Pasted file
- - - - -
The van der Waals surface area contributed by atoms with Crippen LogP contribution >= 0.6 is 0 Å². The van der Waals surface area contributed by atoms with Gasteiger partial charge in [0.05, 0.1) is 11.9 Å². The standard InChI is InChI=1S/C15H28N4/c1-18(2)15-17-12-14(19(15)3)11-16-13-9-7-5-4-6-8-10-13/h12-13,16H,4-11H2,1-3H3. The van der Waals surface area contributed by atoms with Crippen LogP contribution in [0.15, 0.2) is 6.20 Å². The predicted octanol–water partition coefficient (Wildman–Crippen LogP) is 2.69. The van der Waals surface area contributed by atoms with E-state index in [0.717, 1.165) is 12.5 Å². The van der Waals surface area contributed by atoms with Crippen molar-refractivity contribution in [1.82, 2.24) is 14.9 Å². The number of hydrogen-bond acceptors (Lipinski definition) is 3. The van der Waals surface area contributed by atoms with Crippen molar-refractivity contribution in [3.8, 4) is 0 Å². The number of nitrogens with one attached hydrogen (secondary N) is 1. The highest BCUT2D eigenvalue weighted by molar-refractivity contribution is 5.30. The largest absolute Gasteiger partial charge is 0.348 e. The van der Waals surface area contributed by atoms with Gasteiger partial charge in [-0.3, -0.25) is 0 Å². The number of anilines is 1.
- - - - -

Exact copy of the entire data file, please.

The van der Waals surface area contributed by atoms with Crippen LogP contribution >= 0.6 is 0 Å². The van der Waals surface area contributed by atoms with Gasteiger partial charge in [0.05, 0.1) is 11.9 Å². The standard InChI is InChI=1S/C15H28N4/c1-18(2)15-17-12-14(19(15)3)11-16-13-9-7-5-4-6-8-10-13/h12-13,16H,4-11H2,1-3H3. The van der Waals surface area contributed by atoms with Crippen LogP contribution in [0.15, 0.2) is 6.20 Å². The predicted octanol–water partition coefficient (Wildman–Crippen LogP) is 2.69. The van der Waals surface area contributed by atoms with E-state index in [0.717, 1.165) is 12.5 Å². The van der Waals surface area contributed by atoms with Crippen molar-refractivity contribution in [1.82, 2.24) is 14.9 Å². The number of hydrogen-bond acceptors (Lipinski definition) is 3. The van der Waals surface area contributed by atoms with Crippen molar-refractivity contribution in [3.8, 4) is 0 Å². The number of nitrogens with one attached hydrogen (secondary N) is 1. The highest BCUT2D eigenvalue weighted by molar-refractivity contribution is 5.30. The largest absolute Gasteiger partial charge is 0.348 e. The van der Waals surface area contributed by atoms with Gasteiger partial charge in [-0.3, -0.25) is 0 Å². The number of anilines is 1.